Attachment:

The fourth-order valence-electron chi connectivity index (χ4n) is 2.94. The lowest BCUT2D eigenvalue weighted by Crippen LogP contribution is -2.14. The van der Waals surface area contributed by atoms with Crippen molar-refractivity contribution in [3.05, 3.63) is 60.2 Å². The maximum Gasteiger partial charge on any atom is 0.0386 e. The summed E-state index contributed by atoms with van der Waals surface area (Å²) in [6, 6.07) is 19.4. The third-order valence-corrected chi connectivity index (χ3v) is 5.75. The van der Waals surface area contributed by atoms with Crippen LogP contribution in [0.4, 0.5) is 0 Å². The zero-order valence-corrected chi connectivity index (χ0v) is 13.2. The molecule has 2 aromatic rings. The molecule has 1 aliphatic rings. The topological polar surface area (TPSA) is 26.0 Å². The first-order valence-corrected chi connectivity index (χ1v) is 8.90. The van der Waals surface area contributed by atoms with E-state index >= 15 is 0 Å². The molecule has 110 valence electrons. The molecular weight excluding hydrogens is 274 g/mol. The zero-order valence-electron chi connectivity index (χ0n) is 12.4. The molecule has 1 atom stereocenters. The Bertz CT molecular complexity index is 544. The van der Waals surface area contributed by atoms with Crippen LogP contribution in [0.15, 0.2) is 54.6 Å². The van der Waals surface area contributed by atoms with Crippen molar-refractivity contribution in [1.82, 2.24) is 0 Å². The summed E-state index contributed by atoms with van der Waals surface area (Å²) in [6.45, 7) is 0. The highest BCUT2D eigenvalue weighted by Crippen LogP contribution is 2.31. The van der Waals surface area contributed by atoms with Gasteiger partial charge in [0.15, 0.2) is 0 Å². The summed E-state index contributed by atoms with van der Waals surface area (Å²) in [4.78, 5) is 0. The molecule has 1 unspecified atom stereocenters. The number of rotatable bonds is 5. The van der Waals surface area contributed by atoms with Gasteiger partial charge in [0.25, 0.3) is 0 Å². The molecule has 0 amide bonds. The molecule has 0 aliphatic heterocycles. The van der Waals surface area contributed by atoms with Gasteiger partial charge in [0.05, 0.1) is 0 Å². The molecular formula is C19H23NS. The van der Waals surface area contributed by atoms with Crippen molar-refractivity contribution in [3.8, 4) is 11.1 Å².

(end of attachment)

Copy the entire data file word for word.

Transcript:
The fourth-order valence-electron chi connectivity index (χ4n) is 2.94. The lowest BCUT2D eigenvalue weighted by Crippen LogP contribution is -2.14. The van der Waals surface area contributed by atoms with Crippen molar-refractivity contribution in [3.05, 3.63) is 60.2 Å². The maximum Gasteiger partial charge on any atom is 0.0386 e. The summed E-state index contributed by atoms with van der Waals surface area (Å²) in [6, 6.07) is 19.4. The third-order valence-corrected chi connectivity index (χ3v) is 5.75. The van der Waals surface area contributed by atoms with Crippen LogP contribution in [0.4, 0.5) is 0 Å². The zero-order valence-corrected chi connectivity index (χ0v) is 13.2. The molecule has 2 aromatic rings. The molecule has 1 aliphatic rings. The topological polar surface area (TPSA) is 26.0 Å². The first-order valence-corrected chi connectivity index (χ1v) is 8.90. The van der Waals surface area contributed by atoms with E-state index >= 15 is 0 Å². The molecule has 110 valence electrons. The molecular weight excluding hydrogens is 274 g/mol. The zero-order valence-electron chi connectivity index (χ0n) is 12.4. The molecule has 1 atom stereocenters. The Bertz CT molecular complexity index is 544. The van der Waals surface area contributed by atoms with Crippen LogP contribution in [0.15, 0.2) is 54.6 Å². The van der Waals surface area contributed by atoms with Crippen molar-refractivity contribution in [1.82, 2.24) is 0 Å². The summed E-state index contributed by atoms with van der Waals surface area (Å²) in [6.45, 7) is 0. The highest BCUT2D eigenvalue weighted by Crippen LogP contribution is 2.31. The van der Waals surface area contributed by atoms with Gasteiger partial charge in [0.15, 0.2) is 0 Å². The summed E-state index contributed by atoms with van der Waals surface area (Å²) in [4.78, 5) is 0. The molecule has 1 unspecified atom stereocenters. The number of rotatable bonds is 5. The van der Waals surface area contributed by atoms with Gasteiger partial charge in [0.25, 0.3) is 0 Å². The molecule has 0 amide bonds. The molecule has 0 aliphatic heterocycles. The van der Waals surface area contributed by atoms with Gasteiger partial charge in [0.05, 0.1) is 0 Å². The molecular formula is C19H23NS. The van der Waals surface area contributed by atoms with Crippen molar-refractivity contribution in [3.8, 4) is 11.1 Å².